This is how easy maintenance can be: Even before the elevator stops, the service technician knows about it with a glance at his smartphone. By doing this, thyssenkrupp intends to reduce elevator failures by 50%, making customers happier.
This is how easy maintenance can be: Even before the elevator stops, the service technician knows about it with a glance at his smartphone. By doing this, thyssenkrupp intends to reduce elevator failures by 50%, making customers happier.
Using HoloLens, 24,000 elevator service technicians can now visualize and identify problems ahead of a job, and have remote, hands-free access to technical and expert information when onsite.
Using HoloLens, 24,000 elevator service technicians can now visualize and identify problems ahead of a job, and have remote, hands-free access to technical and expert information when onsite.

“The great thing about MAX is that it is now transforming from a vision to a reality with a tangible impact on customer satisfaction and increasing the efficiency of our operations,” says Andreas Schierenbeck. “The project has become a showcase of digitalization worldwide.”

Teething troubles overcome

The complexity and challenges of utilizing cutting-edge technology are often underestimated. We catch up with Hyun-Shin Cho, leading digitalization expert at thyssenkrupp’s elevator business. He has worked on MAX for the past three years, from the critical phase to mass rollout.

“After an initial pilot, we have seen a series of rapid successes that have raised expectations. Disillusionment followed when industrializing and operationalizing did not go as fast as anticipated.” Cho admits that, particularly in the early years of 2015 and 2016, things didn’t always go smoothly: “System stability and scalability as well as data quality have been a major concern along the way.” One of the main problems was making MAX compatible with the different controllers used in various countries and then to make it work end-to-end – from the elevator, via the cloud, to the technician.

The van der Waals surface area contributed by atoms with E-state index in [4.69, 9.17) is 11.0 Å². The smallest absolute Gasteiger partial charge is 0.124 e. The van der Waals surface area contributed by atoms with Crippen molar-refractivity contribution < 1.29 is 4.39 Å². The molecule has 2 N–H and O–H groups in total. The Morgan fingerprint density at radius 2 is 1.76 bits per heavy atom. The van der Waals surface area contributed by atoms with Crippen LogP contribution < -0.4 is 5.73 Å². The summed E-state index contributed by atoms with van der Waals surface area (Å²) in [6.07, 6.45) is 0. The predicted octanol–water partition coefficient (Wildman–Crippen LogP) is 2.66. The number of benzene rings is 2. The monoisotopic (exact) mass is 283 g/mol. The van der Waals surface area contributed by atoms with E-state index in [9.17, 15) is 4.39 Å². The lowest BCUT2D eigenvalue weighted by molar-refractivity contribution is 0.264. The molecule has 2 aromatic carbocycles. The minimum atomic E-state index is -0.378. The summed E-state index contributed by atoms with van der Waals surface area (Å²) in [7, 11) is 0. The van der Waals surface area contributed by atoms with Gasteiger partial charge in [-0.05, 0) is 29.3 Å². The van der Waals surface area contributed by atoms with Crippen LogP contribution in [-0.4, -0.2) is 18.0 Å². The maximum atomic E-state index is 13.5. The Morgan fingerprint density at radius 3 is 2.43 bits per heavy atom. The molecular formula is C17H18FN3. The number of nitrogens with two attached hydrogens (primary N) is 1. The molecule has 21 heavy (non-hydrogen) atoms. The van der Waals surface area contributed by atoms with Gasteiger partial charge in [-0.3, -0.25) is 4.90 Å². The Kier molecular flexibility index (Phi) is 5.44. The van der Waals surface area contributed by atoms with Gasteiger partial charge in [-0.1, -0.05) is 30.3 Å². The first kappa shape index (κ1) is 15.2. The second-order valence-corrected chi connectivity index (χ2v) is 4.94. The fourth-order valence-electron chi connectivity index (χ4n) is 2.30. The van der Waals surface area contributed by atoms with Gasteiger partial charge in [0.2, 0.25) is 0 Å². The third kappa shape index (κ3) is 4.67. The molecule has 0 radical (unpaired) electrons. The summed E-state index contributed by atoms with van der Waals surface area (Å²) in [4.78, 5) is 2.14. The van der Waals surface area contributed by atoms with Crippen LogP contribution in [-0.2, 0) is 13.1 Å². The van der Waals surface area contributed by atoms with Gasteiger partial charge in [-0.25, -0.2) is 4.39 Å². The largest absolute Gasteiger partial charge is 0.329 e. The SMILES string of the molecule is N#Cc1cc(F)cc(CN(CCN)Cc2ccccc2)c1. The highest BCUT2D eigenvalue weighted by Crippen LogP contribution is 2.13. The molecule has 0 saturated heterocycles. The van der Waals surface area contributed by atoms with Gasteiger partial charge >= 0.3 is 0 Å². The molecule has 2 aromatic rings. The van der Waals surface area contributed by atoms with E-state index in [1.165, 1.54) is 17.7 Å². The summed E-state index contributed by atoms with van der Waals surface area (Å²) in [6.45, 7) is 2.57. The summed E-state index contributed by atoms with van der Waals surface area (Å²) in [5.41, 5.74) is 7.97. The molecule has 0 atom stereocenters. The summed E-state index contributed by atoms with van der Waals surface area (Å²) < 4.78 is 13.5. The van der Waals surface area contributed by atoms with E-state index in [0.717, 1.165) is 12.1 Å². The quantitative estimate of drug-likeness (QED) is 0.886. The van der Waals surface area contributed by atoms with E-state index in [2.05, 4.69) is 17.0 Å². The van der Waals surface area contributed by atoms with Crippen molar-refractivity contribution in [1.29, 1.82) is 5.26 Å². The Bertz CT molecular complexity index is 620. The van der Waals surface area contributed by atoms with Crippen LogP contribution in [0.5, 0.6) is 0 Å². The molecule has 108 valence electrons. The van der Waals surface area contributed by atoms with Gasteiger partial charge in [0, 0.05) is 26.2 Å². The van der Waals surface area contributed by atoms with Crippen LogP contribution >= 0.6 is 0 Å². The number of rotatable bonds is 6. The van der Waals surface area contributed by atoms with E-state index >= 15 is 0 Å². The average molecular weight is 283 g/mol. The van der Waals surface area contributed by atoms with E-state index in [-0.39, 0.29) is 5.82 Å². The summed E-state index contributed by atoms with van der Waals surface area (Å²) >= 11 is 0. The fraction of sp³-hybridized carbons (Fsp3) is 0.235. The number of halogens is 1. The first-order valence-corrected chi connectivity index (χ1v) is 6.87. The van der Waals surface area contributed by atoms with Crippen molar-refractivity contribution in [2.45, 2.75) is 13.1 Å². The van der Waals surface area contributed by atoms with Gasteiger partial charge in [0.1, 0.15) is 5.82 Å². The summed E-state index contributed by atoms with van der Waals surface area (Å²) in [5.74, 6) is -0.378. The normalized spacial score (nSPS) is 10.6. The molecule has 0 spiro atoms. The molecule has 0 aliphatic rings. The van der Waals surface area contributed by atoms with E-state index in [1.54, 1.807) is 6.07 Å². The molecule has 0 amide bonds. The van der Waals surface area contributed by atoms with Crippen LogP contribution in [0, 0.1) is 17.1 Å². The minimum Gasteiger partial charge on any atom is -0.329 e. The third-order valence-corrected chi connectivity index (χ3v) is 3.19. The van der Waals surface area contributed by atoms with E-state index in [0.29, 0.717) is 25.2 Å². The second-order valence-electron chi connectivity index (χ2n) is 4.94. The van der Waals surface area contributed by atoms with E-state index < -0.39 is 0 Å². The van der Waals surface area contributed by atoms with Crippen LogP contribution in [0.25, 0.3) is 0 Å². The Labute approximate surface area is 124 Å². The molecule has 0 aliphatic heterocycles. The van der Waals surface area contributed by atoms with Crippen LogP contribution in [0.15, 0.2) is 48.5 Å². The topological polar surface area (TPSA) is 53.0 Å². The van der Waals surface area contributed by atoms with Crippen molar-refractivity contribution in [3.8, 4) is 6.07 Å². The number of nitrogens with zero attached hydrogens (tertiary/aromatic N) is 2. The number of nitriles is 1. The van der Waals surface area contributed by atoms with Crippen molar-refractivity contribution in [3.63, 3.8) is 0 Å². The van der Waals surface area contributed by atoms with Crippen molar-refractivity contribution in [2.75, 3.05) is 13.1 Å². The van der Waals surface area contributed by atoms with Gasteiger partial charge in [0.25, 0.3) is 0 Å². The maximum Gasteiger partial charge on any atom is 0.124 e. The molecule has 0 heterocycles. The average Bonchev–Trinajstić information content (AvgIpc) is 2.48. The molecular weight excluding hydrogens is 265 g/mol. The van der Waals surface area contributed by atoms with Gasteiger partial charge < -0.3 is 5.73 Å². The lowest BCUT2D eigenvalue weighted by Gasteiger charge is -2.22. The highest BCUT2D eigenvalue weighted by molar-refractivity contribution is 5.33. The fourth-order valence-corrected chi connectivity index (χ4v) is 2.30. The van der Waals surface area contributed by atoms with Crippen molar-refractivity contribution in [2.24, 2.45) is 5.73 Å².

However, the teething troubles have been overcome by the dedication, collaboration and long working days put in by the global MAX team. Having MAX work on scale and delivering on the promise has convinced the last doubters.

What next?

Since the end of 2017, MAX has begun to show its potential, initially by collecting the right data and creating transparency. Utilizing an ever-growing body of data collected from a global asset base, thyssenkrupp has already entered its second phase with its maintenance solution MAX, moving into predictive maintenance. The development is already a success: from being just a troubleshooter, the MAX-supported service technician is now becoming a consulting partner who advises customers on their elevator units and draws their attention to potential breakdowns.

As a digital expert, Hyun-Shin Cho has accompanied the MAX project from the very beginning. He and his team are currently planning the roll-out of the innovative maintenance solution in Brazil. Europe and Asia are to follow step by step.As a digital expert, Hyun-Shin Cho has accompanied the MAX project from the very beginning. He and his team are currently planning the roll-out of the innovative maintenance solution in Brazil. Europe and Asia are to follow step by step.

And thyssenkrupp is pressing ahead with connecting more elevators. In Brazil the rollout is currently starting, which will introduce a next generation of hardware. The new units can be connected to and transmit the data of several elevators at one time. Subsequent countries have not yet been decided on, but a few candidates have been identified in Europe and Asia. Furthermore, the MAX team is also working together with selected key accounts and special projects. In addition, escalators have already been initiated.

And the next target? Passing the one-million mark, maybe? Asking this question elicits gentle head-shaking in the project team. It’s not just about larger figures. The goal is to reduce the downtime of elevators by half, giving time back to customers. But of course, one fact still applies: “More elevators and escalators connected mean more data to improve our models and algorithms,” Cho explains to us. “Better models and algorithms mean less downtime for our customers.”

It’s estimated that over 12 million elevators are currently in service around the world. So there’s still a lot to do.